Particular Particulates

Landfills and industrial sites emit harmful air particulates that impact lung and heart health. These sites are more likely to be located near racially or ethnically marginalized and poor communities than majority white, affluent communities.

a graph of poverty

Read Time: 2 minutes


Racially or ethnically marginalized and poor communities in the United States are more likely to have nearby landfills and industrial sites producing pollution than majority White, affluent communities. These facilities emit harmful air particulates that impact lung and heart health. Particulate matter (PM) in the air is a combination of solid and liquid pollutants. In general, the smaller the particles, the more harmful to health. An April 2018 report offers the latest findings on the health impacts of disparate exposure to PM2.5, or particulate matter smaller than 2.5 micrometers in diameter.

The figure above depicts the distribution of the PM2.5 burden, or the average tons of PM2.5 emitted per year at close proximity, by race, ethnicity, and poverty status. Hispanic and black people tend to have a higher PM2.5 burden than their White counterparts. Also, those below the federal poverty line experience more exposure to PM2.5 than those with higher incomes. Fifteen percent of the population is exposed to more PM2.5 per year than the average 22.4 tons. This includes all groups.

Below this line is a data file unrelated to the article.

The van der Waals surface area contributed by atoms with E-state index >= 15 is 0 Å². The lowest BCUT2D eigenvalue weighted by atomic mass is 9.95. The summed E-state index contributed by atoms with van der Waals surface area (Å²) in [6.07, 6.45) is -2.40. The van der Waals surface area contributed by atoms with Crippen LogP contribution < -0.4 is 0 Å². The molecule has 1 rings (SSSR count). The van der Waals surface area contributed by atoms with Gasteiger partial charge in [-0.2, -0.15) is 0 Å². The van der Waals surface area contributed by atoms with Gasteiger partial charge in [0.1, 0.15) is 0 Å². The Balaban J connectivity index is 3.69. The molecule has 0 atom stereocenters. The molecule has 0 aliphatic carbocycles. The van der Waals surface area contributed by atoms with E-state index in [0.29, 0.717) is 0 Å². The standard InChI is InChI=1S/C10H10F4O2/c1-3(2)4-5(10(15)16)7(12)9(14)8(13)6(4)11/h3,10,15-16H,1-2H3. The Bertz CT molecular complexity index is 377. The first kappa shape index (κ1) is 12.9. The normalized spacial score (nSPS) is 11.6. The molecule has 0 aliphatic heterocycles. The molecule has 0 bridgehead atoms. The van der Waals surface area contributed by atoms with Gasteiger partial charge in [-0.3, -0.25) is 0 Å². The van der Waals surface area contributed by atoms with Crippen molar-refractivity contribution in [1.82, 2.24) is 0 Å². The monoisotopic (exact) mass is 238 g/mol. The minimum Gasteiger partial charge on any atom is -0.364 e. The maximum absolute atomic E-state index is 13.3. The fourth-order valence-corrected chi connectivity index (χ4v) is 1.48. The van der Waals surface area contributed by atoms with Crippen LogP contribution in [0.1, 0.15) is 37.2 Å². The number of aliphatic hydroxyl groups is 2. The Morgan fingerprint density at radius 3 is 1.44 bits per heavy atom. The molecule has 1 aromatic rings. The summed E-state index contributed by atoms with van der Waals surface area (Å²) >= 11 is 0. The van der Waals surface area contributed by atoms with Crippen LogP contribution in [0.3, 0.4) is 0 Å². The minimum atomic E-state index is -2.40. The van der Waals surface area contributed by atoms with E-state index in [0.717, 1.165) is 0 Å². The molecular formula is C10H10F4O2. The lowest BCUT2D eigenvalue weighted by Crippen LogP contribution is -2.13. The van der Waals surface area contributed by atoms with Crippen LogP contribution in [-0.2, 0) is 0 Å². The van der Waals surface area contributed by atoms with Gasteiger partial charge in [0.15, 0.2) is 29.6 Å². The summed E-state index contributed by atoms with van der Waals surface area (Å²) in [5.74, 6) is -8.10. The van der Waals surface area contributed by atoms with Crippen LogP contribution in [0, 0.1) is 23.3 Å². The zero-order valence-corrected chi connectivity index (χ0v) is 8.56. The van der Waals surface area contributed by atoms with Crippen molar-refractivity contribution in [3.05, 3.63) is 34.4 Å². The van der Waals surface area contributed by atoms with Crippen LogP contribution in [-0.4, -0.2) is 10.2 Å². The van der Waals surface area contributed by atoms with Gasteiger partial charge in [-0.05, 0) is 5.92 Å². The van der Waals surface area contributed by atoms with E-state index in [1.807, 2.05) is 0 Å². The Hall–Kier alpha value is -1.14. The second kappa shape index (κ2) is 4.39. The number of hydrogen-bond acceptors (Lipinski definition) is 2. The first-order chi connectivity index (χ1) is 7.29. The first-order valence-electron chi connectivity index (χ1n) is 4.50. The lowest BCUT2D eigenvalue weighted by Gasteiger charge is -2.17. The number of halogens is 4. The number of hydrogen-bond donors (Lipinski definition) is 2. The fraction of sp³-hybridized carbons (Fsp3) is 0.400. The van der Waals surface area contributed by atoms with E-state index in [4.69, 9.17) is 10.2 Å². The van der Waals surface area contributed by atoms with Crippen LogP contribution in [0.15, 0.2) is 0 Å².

PM2.5 is associated with a higher risk of illness and death, and Black populations have a higher prevalence of heart disease and asthma than White populations. The report’s findings confirm previous research documenting disproportionate exposure to harmful particulate matter in communities of color. Therefore, policymakers working towards greater environmental justice must focus on racial and ethnic discrimination within communities, in addition to poverty.

Databyte via Ihab Mikati, Adam F. Benson, Thomas J. Luben, Jason D. Sacks, Jennifer Richmond-Bryant, Disparities in Distribution of Particulate Matter Emission Sources by Race and Poverty Status. American Journal of Public Health (AJPH).